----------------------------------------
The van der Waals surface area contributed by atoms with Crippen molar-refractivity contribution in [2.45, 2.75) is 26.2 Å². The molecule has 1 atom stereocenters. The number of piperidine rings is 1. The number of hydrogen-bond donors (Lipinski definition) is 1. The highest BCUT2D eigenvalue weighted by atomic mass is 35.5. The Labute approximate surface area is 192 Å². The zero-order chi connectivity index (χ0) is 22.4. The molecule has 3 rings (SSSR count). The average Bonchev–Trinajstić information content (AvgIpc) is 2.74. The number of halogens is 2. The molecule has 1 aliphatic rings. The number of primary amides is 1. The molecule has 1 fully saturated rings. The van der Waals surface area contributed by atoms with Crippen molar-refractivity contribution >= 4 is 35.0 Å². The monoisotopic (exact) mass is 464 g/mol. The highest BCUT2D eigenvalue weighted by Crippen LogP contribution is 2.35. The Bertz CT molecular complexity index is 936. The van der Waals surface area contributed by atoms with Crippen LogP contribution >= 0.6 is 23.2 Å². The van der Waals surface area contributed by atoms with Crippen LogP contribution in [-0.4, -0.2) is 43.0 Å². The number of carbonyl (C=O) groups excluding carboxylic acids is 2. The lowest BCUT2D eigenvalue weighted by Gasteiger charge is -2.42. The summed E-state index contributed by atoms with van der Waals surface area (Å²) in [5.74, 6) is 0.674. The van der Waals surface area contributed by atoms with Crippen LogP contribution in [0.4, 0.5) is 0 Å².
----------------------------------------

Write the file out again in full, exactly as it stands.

The van der Waals surface area contributed by atoms with Crippen molar-refractivity contribution in [2.45, 2.75) is 26.2 Å². The molecule has 1 atom stereocenters. The number of piperidine rings is 1. The number of hydrogen-bond donors (Lipinski definition) is 1. The highest BCUT2D eigenvalue weighted by atomic mass is 35.5. The Labute approximate surface area is 192 Å². The zero-order chi connectivity index (χ0) is 22.4. The molecule has 3 rings (SSSR count). The average Bonchev–Trinajstić information content (AvgIpc) is 2.74. The number of halogens is 2. The molecule has 1 aliphatic rings. The number of primary amides is 1. The molecule has 1 fully saturated rings. The van der Waals surface area contributed by atoms with Crippen molar-refractivity contribution >= 4 is 35.0 Å². The monoisotopic (exact) mass is 464 g/mol. The highest BCUT2D eigenvalue weighted by Crippen LogP contribution is 2.35. The Bertz CT molecular complexity index is 936. The van der Waals surface area contributed by atoms with Crippen LogP contribution >= 0.6 is 23.2 Å². The van der Waals surface area contributed by atoms with Crippen LogP contribution in [-0.4, -0.2) is 43.0 Å². The number of carbonyl (C=O) groups excluding carboxylic acids is 2. The lowest BCUT2D eigenvalue weighted by Gasteiger charge is -2.42. The summed E-state index contributed by atoms with van der Waals surface area (Å²) in [5.74, 6) is 0.674. The van der Waals surface area contributed by atoms with Crippen LogP contribution in [0.4, 0.5) is 0 Å².